Saturday, 9 December 2017

Weekly Discussion Summary ~ Loss of Peers and Friends to Breast Cancer

In our weekly discussion, we shared our feelings about losing peers and our friends as a result of breast cancer.

Hearing about the death of another woman with breast cancer can tear apart the hearts of those of us who have been diagnosed with primary and secondary breast cancer. We find ourselves mourning women in the public eye, women we have never met, like Rebecca Ellison, Connie Johnson and Mao Kobayashi – to name but a few.

Why, we asked ourselves, do we feel such intense pain for women who we have never met?

It is because they are untimely. It is because we have seen too many young, vibrant women robbed of their lives. It is because some, but not all, are mothers, leaving behind children, sometimes very young children. It is because we know how much the loss of these unique, extraordinary women will hurt their loved ones and their families.

Grief for friends with breast cancer can feel more validated, but our response to the loss of women we have known through online groups and forums is often no less intense and the strength of our reaction can take us by surprise. Our discussion highlighted that losing someone who means something to us and shares our own vulnerabilities, can feel uniquely devastating. We are profoundly sorry for their loss but, importantly, it makes us fearful, reminding us of the vulnerability that we face, reminding us of what may be awaiting us and our own mortality, reminding us of our powerlessness and lack of control. We feel guilty that we are one of the lucky ones, that we have survived. We feel grateful and profoundly thankful. We also wonder why it is we are still here. Time seems to stop. We cannot find the words to describe our complicated feelings and so we remain silent. Our pain is invisible and unseen.

For some of us, anger is our first reaction, anger at a cruel disease which seems to senselessly rob us of a life long before our expected time. Others described intense sadness. Some are reminded of other losses they have experienced and the pain they felt and still feel, while others described sensing those losses that are yet to come. Women with secondary breast cancer shared just how hard it can be for them because of the looming, anticipatory fear that accompanies each loss, causing them intense anguish as they try to banish the dreadful thought ‘it could be me next.’

What can we do in these circumstances?

As humans, we naturally try to avoid suffering but Naz explained that research shows that acknowledging loss and spending time on mourning and grieving can, in fact, help us to adapt more quickly. In comparison, blocking out the pain, and attempting to push it out of our minds can cause us even more suffering. There is no prescription for how long we need to grieve or how intense the sadness, usually we find our own path and, deep inside us, we know.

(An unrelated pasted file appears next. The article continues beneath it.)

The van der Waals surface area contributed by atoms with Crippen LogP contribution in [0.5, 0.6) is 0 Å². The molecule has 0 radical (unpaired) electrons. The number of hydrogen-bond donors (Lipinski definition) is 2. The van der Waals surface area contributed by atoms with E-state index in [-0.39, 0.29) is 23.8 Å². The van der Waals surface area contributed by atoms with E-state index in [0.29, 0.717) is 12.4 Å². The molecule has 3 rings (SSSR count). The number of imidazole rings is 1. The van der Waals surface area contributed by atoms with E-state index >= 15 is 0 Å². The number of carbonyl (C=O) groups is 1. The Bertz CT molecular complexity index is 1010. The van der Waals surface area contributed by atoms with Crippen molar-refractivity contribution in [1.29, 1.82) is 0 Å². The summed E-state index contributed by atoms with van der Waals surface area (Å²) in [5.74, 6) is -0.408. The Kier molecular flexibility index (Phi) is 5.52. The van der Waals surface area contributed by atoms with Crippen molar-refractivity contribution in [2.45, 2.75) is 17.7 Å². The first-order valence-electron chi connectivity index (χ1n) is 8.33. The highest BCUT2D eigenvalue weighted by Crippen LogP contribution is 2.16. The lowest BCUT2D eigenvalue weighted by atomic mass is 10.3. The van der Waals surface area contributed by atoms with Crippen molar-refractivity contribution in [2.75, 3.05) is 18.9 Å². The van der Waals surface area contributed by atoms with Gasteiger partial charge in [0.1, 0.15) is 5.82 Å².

Our attitudes to grief and loss are deeply embedded in our culture. As a society we are ill-equipped to deal with death, believing that immortality lies beyond the horizon of new medical innovation and technology, or if that can’t save us, then a positive attitude can. We heard from women from other cultures how helpful it can be to be able to express grief openly and dramatically. Western culture, however, does not give us a strong role model for death and grief, it's a hidden-away-thing, rituals are few and the emphasis is on ‘being positive’ and ‘being strong.’ Yet, when we focus our energy on being strong, we can forget to give ourselves permission to cry.

It can be comforting to know we have held the person who has died in our love and in our hearts. Memories become like gold, allowing us to celebrate the lives of our beloved and we know that we can carry this love forwards with us in our hearts. Gestures help, such as lighting candles and sharing happy memories because they allow us to share our grief as a group, reminding us that we are not alone. Most importantly, we can listen. Really listen, and by listening, we can open our hearts to one another. If we can be brave and we can allow ourselves to feel our pain, we can become like the sea, 'the Living Infinite,' nothing but "love and emotion".

If you are a woman living in the UK with a diagnosis of breast cancer and you would like to join our private group, please contact is by facebook message


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